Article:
NATO's largest JISR exercise in Norway: Unified Vision 2014

By Ian Davis, NATO Watch

The largest ever test of NATO’s joint intelligence, surveillance and reconnaissance (JISR) capabilities took place at Ørland Air Station in Norway between 18 and 28 May.
The ten-day exercise, called Unified Vision 2014 (UV14), involved more than 2,000 participants from 18 NATO member states (Belgium, Canada, the Czech Republic, Estonia, France, Germany, Greece, Hungary, Italy, Lithuania, the Netherlands, Norway, Poland, Romania, Spain, Turkey, the United Kingdom and the United States.) and three partner countries (Australia, Finland and Sweden). It tested some of the most advanced command and control systems within the Alliance, including satellites, aircraft, unmanned aerial vehicles, naval vessels, ground sensors and human intelligence, to explore ways to fuse the multiple data in a simulated crisis situation. Rather than inundating commanders with information from different sources, the aim was to provide them with a common picture derived from multiple assets.
Both US and multinational intelligence gathering assets were central participants, including the US Battlefield Information Collection and Exploitation Systems (BICES) and the Combined Federated Battle Laboratories Network (CFBLNet), both of which provided "trial network infrastructure", and the Multi-Intelligence All-source Joint Intelligence, Surveillance and Reconnaissance Interoperability Coalition 2 (MAJIIC2), which provided "JISR capability packages and JISR Tactics, Techniques and Procedures". The exercise had a degree of realism with surface-to-air missile systems turned on and active GPS jamming taking place - something that is rarely possible because of the interference with commercial aviation.
ISAF operations in Afghanistan have led to an unprecedented level of information sharing among Allies and partners. NATO is seeking to build on this experience and further enhance its ability to use and share data gathered by both national and collective assets. Drawing on Unified Vision 2012, also hosted by Norway, UV14 provided NATO allies and partners the opportunity to test the latest ISR procedures by employing Space, Air, Land and Maritime assets, both manned and unmanned. According to US Air Force Lieutenant Colonel Matt Biewer, UV14 Trial Manager:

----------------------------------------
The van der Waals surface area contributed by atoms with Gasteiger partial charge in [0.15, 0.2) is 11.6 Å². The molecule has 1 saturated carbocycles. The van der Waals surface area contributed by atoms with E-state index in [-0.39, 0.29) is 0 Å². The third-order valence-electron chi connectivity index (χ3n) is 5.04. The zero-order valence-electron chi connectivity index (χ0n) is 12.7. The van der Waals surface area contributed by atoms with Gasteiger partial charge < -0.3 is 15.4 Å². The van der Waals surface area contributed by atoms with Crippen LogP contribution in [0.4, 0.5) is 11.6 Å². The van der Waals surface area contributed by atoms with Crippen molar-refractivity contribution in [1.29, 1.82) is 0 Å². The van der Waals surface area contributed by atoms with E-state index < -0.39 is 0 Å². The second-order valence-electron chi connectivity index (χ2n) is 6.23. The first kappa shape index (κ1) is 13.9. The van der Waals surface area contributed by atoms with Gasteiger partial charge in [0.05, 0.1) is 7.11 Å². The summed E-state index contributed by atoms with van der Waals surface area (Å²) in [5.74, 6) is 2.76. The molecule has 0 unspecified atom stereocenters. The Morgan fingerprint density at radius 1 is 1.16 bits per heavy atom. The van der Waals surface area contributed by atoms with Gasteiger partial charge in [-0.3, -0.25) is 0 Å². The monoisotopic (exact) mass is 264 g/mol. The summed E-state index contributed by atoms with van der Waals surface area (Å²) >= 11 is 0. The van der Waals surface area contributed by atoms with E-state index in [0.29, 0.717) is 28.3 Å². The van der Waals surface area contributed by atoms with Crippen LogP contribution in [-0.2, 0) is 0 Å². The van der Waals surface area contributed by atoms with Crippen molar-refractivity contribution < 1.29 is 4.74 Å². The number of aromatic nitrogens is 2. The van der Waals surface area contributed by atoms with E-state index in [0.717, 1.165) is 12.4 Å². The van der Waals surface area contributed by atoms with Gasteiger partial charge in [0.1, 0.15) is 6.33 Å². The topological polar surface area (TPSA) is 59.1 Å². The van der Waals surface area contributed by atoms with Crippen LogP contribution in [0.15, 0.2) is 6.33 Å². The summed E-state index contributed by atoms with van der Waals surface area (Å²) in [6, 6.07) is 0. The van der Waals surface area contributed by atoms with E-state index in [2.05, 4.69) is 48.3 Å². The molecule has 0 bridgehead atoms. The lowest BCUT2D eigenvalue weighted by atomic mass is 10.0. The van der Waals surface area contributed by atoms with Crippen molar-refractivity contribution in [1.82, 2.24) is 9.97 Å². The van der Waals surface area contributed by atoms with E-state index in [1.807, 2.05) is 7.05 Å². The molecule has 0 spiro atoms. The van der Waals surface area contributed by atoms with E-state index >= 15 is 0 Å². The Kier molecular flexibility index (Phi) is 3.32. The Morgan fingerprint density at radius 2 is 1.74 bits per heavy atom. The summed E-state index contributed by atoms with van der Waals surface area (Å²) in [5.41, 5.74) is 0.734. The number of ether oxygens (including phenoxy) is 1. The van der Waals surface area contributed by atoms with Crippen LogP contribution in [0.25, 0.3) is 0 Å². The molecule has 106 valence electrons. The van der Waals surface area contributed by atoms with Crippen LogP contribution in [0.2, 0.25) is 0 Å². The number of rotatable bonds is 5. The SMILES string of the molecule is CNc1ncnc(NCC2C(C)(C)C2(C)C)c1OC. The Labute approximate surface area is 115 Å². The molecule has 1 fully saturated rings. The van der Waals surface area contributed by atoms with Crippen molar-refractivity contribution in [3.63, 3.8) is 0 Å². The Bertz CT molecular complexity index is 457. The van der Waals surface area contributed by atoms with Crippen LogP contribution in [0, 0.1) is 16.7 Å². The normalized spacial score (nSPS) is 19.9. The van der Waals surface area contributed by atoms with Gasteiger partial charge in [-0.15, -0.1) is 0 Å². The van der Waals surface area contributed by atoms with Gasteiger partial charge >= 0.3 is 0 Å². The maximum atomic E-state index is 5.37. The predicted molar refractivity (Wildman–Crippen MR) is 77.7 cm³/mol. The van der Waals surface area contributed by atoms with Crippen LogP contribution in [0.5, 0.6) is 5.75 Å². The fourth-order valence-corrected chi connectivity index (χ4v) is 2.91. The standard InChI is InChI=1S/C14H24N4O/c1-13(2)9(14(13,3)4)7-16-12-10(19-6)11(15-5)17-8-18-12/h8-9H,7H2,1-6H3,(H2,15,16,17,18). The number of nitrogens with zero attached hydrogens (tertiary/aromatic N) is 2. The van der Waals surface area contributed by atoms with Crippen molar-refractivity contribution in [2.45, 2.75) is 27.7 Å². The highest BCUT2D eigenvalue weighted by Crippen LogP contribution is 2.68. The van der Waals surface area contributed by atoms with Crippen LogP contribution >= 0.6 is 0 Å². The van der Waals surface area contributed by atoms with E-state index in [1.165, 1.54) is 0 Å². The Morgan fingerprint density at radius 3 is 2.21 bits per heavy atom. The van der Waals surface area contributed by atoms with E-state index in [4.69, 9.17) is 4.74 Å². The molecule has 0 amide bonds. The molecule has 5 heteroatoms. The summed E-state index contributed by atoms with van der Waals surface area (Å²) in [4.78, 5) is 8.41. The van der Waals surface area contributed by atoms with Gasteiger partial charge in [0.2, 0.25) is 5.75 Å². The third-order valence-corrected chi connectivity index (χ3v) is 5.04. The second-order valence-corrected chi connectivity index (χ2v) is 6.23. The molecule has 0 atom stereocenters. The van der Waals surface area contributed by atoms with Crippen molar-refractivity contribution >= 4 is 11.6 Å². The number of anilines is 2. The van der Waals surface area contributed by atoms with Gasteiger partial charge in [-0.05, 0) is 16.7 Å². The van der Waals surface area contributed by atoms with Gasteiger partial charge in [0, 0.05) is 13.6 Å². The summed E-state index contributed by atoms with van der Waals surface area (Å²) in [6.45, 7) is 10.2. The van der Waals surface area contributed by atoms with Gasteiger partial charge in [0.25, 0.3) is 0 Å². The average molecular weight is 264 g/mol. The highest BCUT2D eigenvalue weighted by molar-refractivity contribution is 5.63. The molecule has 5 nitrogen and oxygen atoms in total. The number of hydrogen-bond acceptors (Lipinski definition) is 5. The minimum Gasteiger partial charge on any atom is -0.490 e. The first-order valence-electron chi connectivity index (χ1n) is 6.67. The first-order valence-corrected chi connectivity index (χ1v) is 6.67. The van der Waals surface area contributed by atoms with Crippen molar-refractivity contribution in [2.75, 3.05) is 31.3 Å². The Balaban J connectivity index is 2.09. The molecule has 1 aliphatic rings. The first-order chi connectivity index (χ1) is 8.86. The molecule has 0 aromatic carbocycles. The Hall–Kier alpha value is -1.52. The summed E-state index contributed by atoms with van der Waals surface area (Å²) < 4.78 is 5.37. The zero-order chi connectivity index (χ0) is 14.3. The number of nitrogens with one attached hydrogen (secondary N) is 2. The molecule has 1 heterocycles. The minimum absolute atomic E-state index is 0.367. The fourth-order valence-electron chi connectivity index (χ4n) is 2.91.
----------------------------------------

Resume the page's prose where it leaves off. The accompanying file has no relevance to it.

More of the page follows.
This is the most ambitious trial we have ever done, bringing together the largest array of surveillance technology, equipment and personnel over a 10-day period. Instead of conducting our interoperability assessment in a lab, we have created a demanding operational environment to test the ability of our sensors, architecture and procedures to deliver intelligence capable of driving operations in the field. Many of these capabilities will be resident for the 2016 NATO Response Force and will facilitate the Alliance’s ability to quickly react to contingencies.
The ultimate objective of the trial was to suggest improvements that will bring NATO closer to increasing the readiness of the NATO Response Force (NRF) and to deliver a Joint ISR Initial Operational Capability, which it aims to achieve by the end of 2016.
Enhancing NATO’s capabilities is a major theme for the Wales Summit in September. Joint ISR is regarded as a key factor in assuring the Alliance’s strategic readiness and the success of its operations and missions. In May 2012 NATO decided to acquire an Alliance Ground Surveillance (AGS) system that will give commanders a comprehensive picture of the situation on the ground using five Global Hawk unmanned aerial vehicles (UAVs).
A key aspect of UV14 was the testing of NATO's AGS capability with an unarmed and unmanned US Air Force RQ-4 Global Hawk - one of five collectively 'owned' by 14 NATO allies. Flying from its base at Sigonella, Italy, the Global Hawk went through southern Europe and (for the first time) through UK airspace into Norway. Cruising at more than 50,000 feet, well above commercial airliners (which cruise at a maximum of 40,000 feet), the Global Hawk was able to test the effectiveness of segregated Air Traffic Control (ATC) procedures. According to Air Vice Marshal Phil Osborn: 

 It is good to see existing airspace procedures enabling the seamless integration of remotely piloted air systems, such as the unarmed Global Hawk aircraft, within European airspace. This trial will have helped with the development of the NATO alliance ground surveillance system (AGS) and the future airspace integration of [Remotely Piloted Air Systems] RPAS.